I’ll follow up with my reply. Just interested in your opinions.
As a general rule in a non-firing class (e.g. classroom only) as you mention above, I would say no ammo in the classroom, keep your loaded concealed weapon in your vehicle (instead open carry your really cool 1911 with no magazine, no ammo, slide lock open…because it’s a 1911 and needs to be shown )
I can’t think of a time when that would change, but I’m relatively new to instructing (co-facilitating) so I don’t know of all the scenarios where it might come up. For classes where you’re practicing draws and/or racking and/or weapon retention, classes I’ve attended have always used safe gun indicator inserts.
Interested to hear what others say. At least he was consistent about clearing his weapon and showing safe first.
Where I teach we don’t allow live ammo in the classroom. We have people who are armed outside of the classroom in the main area of the range in case of issues.
I know where there is a loaded firearm I can quickly access at all times, but it is not in the classroom.
There are too much administrative firearm handling during one of those classes to have live ammo in the classroom.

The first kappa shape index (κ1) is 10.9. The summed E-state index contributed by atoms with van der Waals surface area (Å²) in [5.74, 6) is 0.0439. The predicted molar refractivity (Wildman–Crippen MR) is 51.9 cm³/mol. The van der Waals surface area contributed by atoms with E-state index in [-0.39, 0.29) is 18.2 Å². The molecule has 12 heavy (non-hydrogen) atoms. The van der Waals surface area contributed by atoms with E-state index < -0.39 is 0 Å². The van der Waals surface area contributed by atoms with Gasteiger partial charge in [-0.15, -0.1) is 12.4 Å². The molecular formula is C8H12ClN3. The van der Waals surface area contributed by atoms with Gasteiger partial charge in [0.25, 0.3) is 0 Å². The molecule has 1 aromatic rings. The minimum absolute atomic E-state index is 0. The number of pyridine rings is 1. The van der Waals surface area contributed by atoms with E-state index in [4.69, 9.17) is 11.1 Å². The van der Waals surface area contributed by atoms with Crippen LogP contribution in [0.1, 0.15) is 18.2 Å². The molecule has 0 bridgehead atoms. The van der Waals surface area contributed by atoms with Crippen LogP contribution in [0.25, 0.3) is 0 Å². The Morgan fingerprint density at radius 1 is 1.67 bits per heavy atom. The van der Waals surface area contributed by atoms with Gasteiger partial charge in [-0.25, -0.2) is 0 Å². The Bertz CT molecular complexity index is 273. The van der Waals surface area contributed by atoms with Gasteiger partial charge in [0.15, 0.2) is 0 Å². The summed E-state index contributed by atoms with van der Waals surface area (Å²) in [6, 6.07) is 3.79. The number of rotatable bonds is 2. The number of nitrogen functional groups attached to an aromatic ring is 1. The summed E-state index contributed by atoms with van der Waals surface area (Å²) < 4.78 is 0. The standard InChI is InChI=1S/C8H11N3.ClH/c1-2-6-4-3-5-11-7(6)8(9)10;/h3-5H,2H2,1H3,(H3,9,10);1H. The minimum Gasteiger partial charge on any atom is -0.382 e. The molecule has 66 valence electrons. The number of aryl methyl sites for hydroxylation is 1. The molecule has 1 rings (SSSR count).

On the range, I’m good with instructors having firearms on them.
My fire-arm instructor did that same thing…
Cleared it and allowed the people on the front row to examine the chamber.
They also did not allow ammo in the class and I’m not sure holstered guns because I DID NOT see anybody else with one holstered on their side except me, but wasn’t told not too.
I think in class environments this is a smart rule because accidents do happen…
I’ve heard of some of the BEST instructors having negligent discharges in the classroom. Can’t have an ND if there’s no ammo.
Be as careful as you want, but if there is zero ammo, there is zero chance of ND.
Heres another screen shot. Apparently this instructor isnt an isolated case.
This guy had not only one, but two?